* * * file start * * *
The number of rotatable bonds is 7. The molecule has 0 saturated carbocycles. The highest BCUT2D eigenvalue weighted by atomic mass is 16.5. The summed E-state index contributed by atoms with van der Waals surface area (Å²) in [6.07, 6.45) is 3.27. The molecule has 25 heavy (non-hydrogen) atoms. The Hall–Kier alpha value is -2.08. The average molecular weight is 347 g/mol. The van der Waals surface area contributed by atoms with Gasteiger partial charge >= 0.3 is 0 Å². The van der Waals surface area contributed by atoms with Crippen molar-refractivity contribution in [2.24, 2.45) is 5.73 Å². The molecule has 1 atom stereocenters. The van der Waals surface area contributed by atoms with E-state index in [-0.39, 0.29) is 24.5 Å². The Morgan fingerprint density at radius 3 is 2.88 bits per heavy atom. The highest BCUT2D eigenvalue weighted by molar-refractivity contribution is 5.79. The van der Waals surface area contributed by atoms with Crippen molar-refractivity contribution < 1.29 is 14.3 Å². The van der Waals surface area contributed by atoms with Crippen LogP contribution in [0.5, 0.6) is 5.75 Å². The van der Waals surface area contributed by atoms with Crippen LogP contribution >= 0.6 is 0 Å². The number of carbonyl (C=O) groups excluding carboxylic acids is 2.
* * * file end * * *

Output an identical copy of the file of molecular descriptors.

The number of rotatable bonds is 7. The molecule has 0 saturated carbocycles. The highest BCUT2D eigenvalue weighted by atomic mass is 16.5. The summed E-state index contributed by atoms with van der Waals surface area (Å²) in [6.07, 6.45) is 3.27. The molecule has 25 heavy (non-hydrogen) atoms. The Hall–Kier alpha value is -2.08. The average molecular weight is 347 g/mol. The van der Waals surface area contributed by atoms with Gasteiger partial charge >= 0.3 is 0 Å². The van der Waals surface area contributed by atoms with Crippen molar-refractivity contribution in [2.24, 2.45) is 5.73 Å². The molecule has 1 atom stereocenters. The van der Waals surface area contributed by atoms with E-state index in [-0.39, 0.29) is 24.5 Å². The Morgan fingerprint density at radius 3 is 2.88 bits per heavy atom. The highest BCUT2D eigenvalue weighted by molar-refractivity contribution is 5.79. The van der Waals surface area contributed by atoms with Crippen molar-refractivity contribution < 1.29 is 14.3 Å². The van der Waals surface area contributed by atoms with Crippen LogP contribution in [0.5, 0.6) is 5.75 Å². The van der Waals surface area contributed by atoms with Crippen LogP contribution >= 0.6 is 0 Å². The number of carbonyl (C=O) groups excluding carboxylic acids is 2.